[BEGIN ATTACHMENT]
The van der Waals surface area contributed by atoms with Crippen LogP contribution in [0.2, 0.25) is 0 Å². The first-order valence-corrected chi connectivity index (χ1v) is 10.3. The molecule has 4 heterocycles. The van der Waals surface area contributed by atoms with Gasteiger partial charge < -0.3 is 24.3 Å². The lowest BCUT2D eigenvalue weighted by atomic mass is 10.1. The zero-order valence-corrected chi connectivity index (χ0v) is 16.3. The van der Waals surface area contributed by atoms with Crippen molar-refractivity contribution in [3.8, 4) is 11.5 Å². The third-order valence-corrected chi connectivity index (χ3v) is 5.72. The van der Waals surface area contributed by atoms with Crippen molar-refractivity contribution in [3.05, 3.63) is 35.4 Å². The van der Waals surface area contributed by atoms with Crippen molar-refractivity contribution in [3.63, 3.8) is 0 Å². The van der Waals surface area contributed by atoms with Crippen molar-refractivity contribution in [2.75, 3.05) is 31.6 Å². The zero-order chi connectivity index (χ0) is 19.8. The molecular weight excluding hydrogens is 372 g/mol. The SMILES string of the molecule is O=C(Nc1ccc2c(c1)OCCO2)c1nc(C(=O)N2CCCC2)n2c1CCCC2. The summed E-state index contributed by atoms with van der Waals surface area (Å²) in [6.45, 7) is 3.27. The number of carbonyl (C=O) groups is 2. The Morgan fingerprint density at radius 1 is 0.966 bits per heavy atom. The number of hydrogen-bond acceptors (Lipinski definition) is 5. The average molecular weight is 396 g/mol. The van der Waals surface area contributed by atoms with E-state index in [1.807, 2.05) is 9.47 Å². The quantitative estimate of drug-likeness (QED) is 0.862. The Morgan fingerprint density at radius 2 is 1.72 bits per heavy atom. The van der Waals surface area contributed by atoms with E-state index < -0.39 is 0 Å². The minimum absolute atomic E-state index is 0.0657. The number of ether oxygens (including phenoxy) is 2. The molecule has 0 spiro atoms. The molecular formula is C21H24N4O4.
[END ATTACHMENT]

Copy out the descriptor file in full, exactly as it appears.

The van der Waals surface area contributed by atoms with Crippen LogP contribution in [0.2, 0.25) is 0 Å². The first-order valence-corrected chi connectivity index (χ1v) is 10.3. The molecule has 4 heterocycles. The van der Waals surface area contributed by atoms with Gasteiger partial charge < -0.3 is 24.3 Å². The lowest BCUT2D eigenvalue weighted by atomic mass is 10.1. The zero-order valence-corrected chi connectivity index (χ0v) is 16.3. The van der Waals surface area contributed by atoms with Crippen molar-refractivity contribution in [3.8, 4) is 11.5 Å². The third-order valence-corrected chi connectivity index (χ3v) is 5.72. The van der Waals surface area contributed by atoms with Crippen molar-refractivity contribution in [3.05, 3.63) is 35.4 Å². The van der Waals surface area contributed by atoms with Crippen molar-refractivity contribution in [3.63, 3.8) is 0 Å². The van der Waals surface area contributed by atoms with Crippen molar-refractivity contribution in [2.75, 3.05) is 31.6 Å². The zero-order chi connectivity index (χ0) is 19.8. The molecular weight excluding hydrogens is 372 g/mol. The SMILES string of the molecule is O=C(Nc1ccc2c(c1)OCCO2)c1nc(C(=O)N2CCCC2)n2c1CCCC2. The summed E-state index contributed by atoms with van der Waals surface area (Å²) in [6.45, 7) is 3.27. The number of carbonyl (C=O) groups is 2. The Morgan fingerprint density at radius 1 is 0.966 bits per heavy atom. The number of hydrogen-bond acceptors (Lipinski definition) is 5. The average molecular weight is 396 g/mol. The van der Waals surface area contributed by atoms with E-state index in [1.807, 2.05) is 9.47 Å². The quantitative estimate of drug-likeness (QED) is 0.862. The Morgan fingerprint density at radius 2 is 1.72 bits per heavy atom. The van der Waals surface area contributed by atoms with E-state index < -0.39 is 0 Å². The minimum absolute atomic E-state index is 0.0657. The number of ether oxygens (including phenoxy) is 2. The molecule has 0 spiro atoms. The molecular formula is C21H24N4O4.